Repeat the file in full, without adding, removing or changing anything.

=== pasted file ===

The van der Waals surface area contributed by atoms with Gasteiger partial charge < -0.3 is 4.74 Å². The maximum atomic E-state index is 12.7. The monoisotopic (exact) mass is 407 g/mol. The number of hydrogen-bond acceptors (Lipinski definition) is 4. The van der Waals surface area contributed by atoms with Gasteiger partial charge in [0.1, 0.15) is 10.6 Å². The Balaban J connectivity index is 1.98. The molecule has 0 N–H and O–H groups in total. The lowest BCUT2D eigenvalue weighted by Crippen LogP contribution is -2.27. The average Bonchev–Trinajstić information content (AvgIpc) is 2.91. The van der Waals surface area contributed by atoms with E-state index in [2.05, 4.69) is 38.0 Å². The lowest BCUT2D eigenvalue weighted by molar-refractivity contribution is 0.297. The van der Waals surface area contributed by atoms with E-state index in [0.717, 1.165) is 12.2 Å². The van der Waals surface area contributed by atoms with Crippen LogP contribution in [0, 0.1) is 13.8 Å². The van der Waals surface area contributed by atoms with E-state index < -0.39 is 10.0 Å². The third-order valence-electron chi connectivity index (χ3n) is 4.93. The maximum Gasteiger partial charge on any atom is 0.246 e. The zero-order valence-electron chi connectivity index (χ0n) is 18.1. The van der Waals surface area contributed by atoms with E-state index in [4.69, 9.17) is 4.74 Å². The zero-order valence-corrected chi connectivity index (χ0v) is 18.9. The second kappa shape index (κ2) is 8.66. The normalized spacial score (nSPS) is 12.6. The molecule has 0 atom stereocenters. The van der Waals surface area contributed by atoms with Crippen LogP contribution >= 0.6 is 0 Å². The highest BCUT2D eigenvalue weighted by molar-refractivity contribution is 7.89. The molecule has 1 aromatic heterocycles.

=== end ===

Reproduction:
The van der Waals surface area contributed by atoms with Gasteiger partial charge < -0.3 is 4.74 Å². The maximum atomic E-state index is 12.7. The monoisotopic (exact) mass is 407 g/mol. The number of hydrogen-bond acceptors (Lipinski definition) is 4. The van der Waals surface area contributed by atoms with Gasteiger partial charge in [0.1, 0.15) is 10.6 Å². The Balaban J connectivity index is 1.98. The molecule has 0 N–H and O–H groups in total. The lowest BCUT2D eigenvalue weighted by Crippen LogP contribution is -2.27. The average Bonchev–Trinajstić information content (AvgIpc) is 2.91. The van der Waals surface area contributed by atoms with E-state index in [2.05, 4.69) is 38.0 Å². The lowest BCUT2D eigenvalue weighted by molar-refractivity contribution is 0.297. The van der Waals surface area contributed by atoms with E-state index in [0.717, 1.165) is 12.2 Å². The van der Waals surface area contributed by atoms with Crippen LogP contribution in [0, 0.1) is 13.8 Å². The van der Waals surface area contributed by atoms with E-state index < -0.39 is 10.0 Å². The third-order valence-electron chi connectivity index (χ3n) is 4.93. The maximum Gasteiger partial charge on any atom is 0.246 e. The zero-order valence-electron chi connectivity index (χ0n) is 18.1. The van der Waals surface area contributed by atoms with E-state index in [4.69, 9.17) is 4.74 Å². The zero-order valence-corrected chi connectivity index (χ0v) is 18.9. The second kappa shape index (κ2) is 8.66. The normalized spacial score (nSPS) is 12.6. The molecule has 0 atom stereocenters. The van der Waals surface area contributed by atoms with Crippen LogP contribution >= 0.6 is 0 Å². The highest BCUT2D eigenvalue weighted by molar-refractivity contribution is 7.89. The molecule has 1 aromatic heterocycles.